The most surprising part of the study, however, was that the effect was considerably much more pronounced in cases where the children were exposed to environmental second hand tobacco smoke. In these cases, supplementation was associated with an enormous 50% reduction in asthma prevalence.

These results seem to indicate that supplementing your child's diet with Selenium, as well as with vitamin C and beta-carotene is an excellent way to protect them against the damaging effects that second hand smoke can have on their growing lungs.

Coping with Asthma

Managing and controlling asthma is very important for asthma sufferers. Knowing the triggers that affect your airways and learning to avoid these things is key.

Asthma triggers can be any number of things. If you smoke or allow smoking in your home, you should stop. Wash sheets, blankets, and pillows once a week and look into dust-proof covers for mattresses to help control dust mites. If the pollen count is too high, stay indoors.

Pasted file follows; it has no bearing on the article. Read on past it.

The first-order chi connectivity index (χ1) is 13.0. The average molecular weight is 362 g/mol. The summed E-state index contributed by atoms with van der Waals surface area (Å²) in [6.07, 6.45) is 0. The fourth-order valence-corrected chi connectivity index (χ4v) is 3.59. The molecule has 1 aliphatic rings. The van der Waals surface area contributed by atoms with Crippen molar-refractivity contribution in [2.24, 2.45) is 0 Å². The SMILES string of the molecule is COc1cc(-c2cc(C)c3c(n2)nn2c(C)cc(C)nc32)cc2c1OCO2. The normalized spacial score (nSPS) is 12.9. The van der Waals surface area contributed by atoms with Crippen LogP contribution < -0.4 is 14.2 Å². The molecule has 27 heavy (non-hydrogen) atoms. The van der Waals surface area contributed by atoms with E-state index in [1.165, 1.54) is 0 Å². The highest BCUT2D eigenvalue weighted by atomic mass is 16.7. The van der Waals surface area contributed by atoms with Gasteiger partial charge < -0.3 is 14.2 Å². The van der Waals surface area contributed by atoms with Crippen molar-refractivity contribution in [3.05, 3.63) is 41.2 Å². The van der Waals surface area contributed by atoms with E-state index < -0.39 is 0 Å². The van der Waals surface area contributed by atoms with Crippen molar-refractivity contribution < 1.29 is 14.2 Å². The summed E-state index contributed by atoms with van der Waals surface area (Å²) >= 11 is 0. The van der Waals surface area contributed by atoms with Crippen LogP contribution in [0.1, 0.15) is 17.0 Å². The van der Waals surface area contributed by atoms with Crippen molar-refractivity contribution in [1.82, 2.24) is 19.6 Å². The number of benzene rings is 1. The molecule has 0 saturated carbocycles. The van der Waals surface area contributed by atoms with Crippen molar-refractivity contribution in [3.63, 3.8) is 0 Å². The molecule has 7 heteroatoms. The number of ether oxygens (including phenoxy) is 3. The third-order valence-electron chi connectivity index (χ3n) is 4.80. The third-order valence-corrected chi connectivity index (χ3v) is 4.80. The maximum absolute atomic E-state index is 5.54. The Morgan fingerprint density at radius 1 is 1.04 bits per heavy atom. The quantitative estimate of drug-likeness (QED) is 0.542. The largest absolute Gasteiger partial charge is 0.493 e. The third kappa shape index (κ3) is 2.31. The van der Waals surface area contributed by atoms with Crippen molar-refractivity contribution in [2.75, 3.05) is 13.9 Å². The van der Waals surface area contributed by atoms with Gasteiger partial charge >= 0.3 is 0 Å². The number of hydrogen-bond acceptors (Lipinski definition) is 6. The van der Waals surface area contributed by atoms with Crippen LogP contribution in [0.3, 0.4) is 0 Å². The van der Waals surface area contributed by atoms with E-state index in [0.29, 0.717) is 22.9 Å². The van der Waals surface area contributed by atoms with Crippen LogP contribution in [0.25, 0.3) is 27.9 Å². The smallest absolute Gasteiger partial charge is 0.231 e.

Asthma suffers affected by cold air should wear a scarf over the mouth and nose in winter, and should wash their hands often and get a flu shot to prevent colds and the flu. Food triggers should be avoided. If animal dander is a problem, owning a pet can be a major hassle. Keep the pet out of the house, or at least out of your bedroom, and wash your pet often. Keeping humidity levels at a rate beneficial to your health is crucial, but avoid the use of humidifiers.

Once you know what your triggers are and how to control them, you should make a plan of action with your physician. Your doctor will help you figure out if any of your current medications are affecting your asthma, and what asthma medication is right for you. You should follow your asthma plan properly with the correct usage of your medication. If you're unsure about the use of your medication, consult your doctor, who can teach you how to properly use the inhaler or other treatment methods.